Teaching Digital Humanities: Neoliberal logic, class, and social relevance
(University of Minnesota Press, 2023) O'Sullivan, James; Croxall, Brian; Jakacki, Diane K.
The digital humanities have a class problem. This is not to say that other disciplines are immune from socioeconomic disparities, but that DH is a space in which students, across all stages of education, benefit from access to resources that would not normally be a necessity in the arts and humanities. To succeed in the digital humanities often requires privileged knowledge and resources, access to expensive equipment, software, expertise and training networks that remain beyond the reach of many students and their institutions. Many students do not have access to computers capable of performing substantial analytics, or they attend institutions where licensed platforms commonplace in DH are not provided. Many students do not have access to digital libraries providing readings and datasets, or cannot afford the majority of the field’s major publications, still in print and quite expensive. Many students do not have the resources to attend the field’s many training networks, and many students, in this age of remote learning and working, do not even have sufficient bandwidth to engage with DH through web-based tools and communities. Education is always subject to the dynamics of class, but the humanities before the digital turn were at least a space through which social relations could be challenged, relatively free of the cultural logic and resource requirements that heighten inequalities.
US efficient factors in a Bayesian model scan framework
(Emerald Publishing Ltd., 2024-01-15) O'Connell, Michael
Purpose: The author examines the impact these efficient factors have on factor model comparison tests in US returns using the Bayesian model scan approach of Chib et al. (2020), and Chib et al.(2022). Design/methodology/approach: Ehsani and Linnainmaa (2022) show that time-series efficient investment factors in US stock returns span and earn 40% higher Sharpe ratios than the original factors. Findings: The author shows that the optimal asset pricing model is an eight-factor model which contains efficient versions of the market factor, value factor (HML) and long-horizon behavioral factor (FIN). The findings show that efficient factors enhance the performance of US factor model performance. The top performing asset pricing model does not change in recent data. Originality/value: The author is the only one to examine if the efficient factors developed by Ehsani and Linnainmaa (2022) have an impact on model comparison tests in US stock returns.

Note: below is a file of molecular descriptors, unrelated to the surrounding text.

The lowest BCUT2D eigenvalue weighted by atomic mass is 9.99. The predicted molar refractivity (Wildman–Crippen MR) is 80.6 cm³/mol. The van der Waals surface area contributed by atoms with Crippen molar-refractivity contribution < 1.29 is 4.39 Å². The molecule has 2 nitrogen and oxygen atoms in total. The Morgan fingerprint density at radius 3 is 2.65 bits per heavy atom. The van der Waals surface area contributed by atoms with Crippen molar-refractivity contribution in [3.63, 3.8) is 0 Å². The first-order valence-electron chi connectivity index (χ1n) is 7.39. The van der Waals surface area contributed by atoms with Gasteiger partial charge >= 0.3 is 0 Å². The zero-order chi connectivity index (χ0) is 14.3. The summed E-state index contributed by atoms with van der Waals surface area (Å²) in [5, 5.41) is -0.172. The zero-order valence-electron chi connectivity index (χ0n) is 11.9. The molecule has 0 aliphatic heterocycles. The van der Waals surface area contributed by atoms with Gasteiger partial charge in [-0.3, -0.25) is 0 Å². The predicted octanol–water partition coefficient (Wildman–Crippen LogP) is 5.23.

Deluded mindfulness
(Taylor & Francis, 2023-12-22) Dockstader, Jason; Ferrarello, Susi; Hadjioannou, Christos
This chapter looks at two Chinese traditions that can be described as offering a similar kind of unorthodox practice of mindfulness. Both the classical Daoism of the Zhuangzi and the medieval Buddhism of the Tiantai school develop an approach to mindfulness that presupposes unique metaphysical and epistemic views. In contemporary philosophical terms, by combining a strong many-one identity view in mereology, a novel form of existence monism in fundamental metaphysics, and an explosive trivialism in epistemology, both classical Daoism and Tiantai Buddhism develop an approach to mindfulness wherein each and every moment of experience or thought is accessed and regarded as creating, inherently including, and ultimately being identical to each and every other moment of experience. Every partially and locally coherent, yet wholly and globally incoherent, phenomenon is created by the discerning, deluded mind of everyday sentient beings, and it is by contemplating this deluded mind that one reaches similar soteriological goals of liberation and independence. In the Zhuangzi, this is found in the discussions of the ‘fasting of the mind’ and ‘sitting in forgetfulness,’ of matching Nature's endless production of momentary indexical distinctions, each of which contains the entirety of the Dao's infinite multiplicity. In Tiantai, this is found in discussions of the ‘contemplation of the mind’ and ‘contemplation of inherent inclusion,’ of the attempt to access ‘one moment of experience as three thousand worlds,’ with such ‘three thousand worlds’ being all phenomena created by the deluded mind, which is, namely, everything. The chapter, then, develops this novel form of mindfulness and calls it ‘deluded mindfulness.’ In the process, it aims to ascribe to deluded mindfulness the capacity to offer therapeutic benefits that follow from affirming the many contradictory understandings of mindfulness today.